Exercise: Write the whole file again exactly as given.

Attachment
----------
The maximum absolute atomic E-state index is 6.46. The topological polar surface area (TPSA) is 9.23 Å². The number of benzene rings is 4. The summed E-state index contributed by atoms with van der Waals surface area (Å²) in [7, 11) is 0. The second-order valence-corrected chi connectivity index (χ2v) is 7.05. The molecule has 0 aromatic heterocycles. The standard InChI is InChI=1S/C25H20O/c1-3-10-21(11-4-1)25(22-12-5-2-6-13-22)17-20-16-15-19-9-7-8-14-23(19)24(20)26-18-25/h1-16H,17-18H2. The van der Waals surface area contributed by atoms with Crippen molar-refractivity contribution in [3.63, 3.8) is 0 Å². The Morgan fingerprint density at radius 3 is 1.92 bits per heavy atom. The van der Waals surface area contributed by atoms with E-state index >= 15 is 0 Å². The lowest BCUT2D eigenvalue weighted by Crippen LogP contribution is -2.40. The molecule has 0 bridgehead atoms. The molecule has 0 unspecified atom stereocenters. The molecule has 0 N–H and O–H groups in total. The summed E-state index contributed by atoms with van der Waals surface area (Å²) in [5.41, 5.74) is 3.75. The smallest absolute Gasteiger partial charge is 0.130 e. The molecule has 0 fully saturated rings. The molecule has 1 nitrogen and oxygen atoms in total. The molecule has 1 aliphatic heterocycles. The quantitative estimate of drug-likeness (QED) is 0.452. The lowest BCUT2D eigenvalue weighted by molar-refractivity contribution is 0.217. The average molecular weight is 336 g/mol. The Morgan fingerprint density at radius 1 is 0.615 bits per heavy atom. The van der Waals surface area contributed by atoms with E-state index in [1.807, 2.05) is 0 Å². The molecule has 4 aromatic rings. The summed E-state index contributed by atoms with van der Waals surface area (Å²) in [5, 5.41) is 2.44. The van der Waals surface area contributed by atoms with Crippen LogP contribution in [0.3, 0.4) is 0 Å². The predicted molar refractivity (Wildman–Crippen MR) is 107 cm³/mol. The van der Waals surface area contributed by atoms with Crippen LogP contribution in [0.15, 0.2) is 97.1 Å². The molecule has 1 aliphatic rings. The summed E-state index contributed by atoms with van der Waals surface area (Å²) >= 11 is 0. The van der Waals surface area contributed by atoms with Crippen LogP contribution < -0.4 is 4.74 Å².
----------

The maximum absolute atomic E-state index is 6.46. The topological polar surface area (TPSA) is 9.23 Å². The number of benzene rings is 4. The summed E-state index contributed by atoms with van der Waals surface area (Å²) in [7, 11) is 0. The second-order valence-corrected chi connectivity index (χ2v) is 7.05. The molecule has 0 aromatic heterocycles. The standard InChI is InChI=1S/C25H20O/c1-3-10-21(11-4-1)25(22-12-5-2-6-13-22)17-20-16-15-19-9-7-8-14-23(19)24(20)26-18-25/h1-16H,17-18H2. The van der Waals surface area contributed by atoms with Crippen molar-refractivity contribution in [3.63, 3.8) is 0 Å². The Morgan fingerprint density at radius 3 is 1.92 bits per heavy atom. The van der Waals surface area contributed by atoms with E-state index >= 15 is 0 Å². The lowest BCUT2D eigenvalue weighted by Crippen LogP contribution is -2.40. The molecule has 0 bridgehead atoms. The molecule has 0 unspecified atom stereocenters. The molecule has 0 N–H and O–H groups in total. The summed E-state index contributed by atoms with van der Waals surface area (Å²) in [5.41, 5.74) is 3.75. The smallest absolute Gasteiger partial charge is 0.130 e. The molecule has 0 fully saturated rings. The molecule has 1 nitrogen and oxygen atoms in total. The molecule has 1 aliphatic heterocycles. The quantitative estimate of drug-likeness (QED) is 0.452. The lowest BCUT2D eigenvalue weighted by molar-refractivity contribution is 0.217. The average molecular weight is 336 g/mol. The Morgan fingerprint density at radius 1 is 0.615 bits per heavy atom. The van der Waals surface area contributed by atoms with E-state index in [1.807, 2.05) is 0 Å². The molecule has 4 aromatic rings. The summed E-state index contributed by atoms with van der Waals surface area (Å²) in [5, 5.41) is 2.44. The van der Waals surface area contributed by atoms with Crippen LogP contribution in [0.3, 0.4) is 0 Å². The predicted molar refractivity (Wildman–Crippen MR) is 107 cm³/mol. The van der Waals surface area contributed by atoms with Crippen LogP contribution in [0.15, 0.2) is 97.1 Å². The molecule has 1 aliphatic rings. The summed E-state index contributed by atoms with van der Waals surface area (Å²) >= 11 is 0. The van der Waals surface area contributed by atoms with Crippen LogP contribution < -0.4 is 4.74 Å².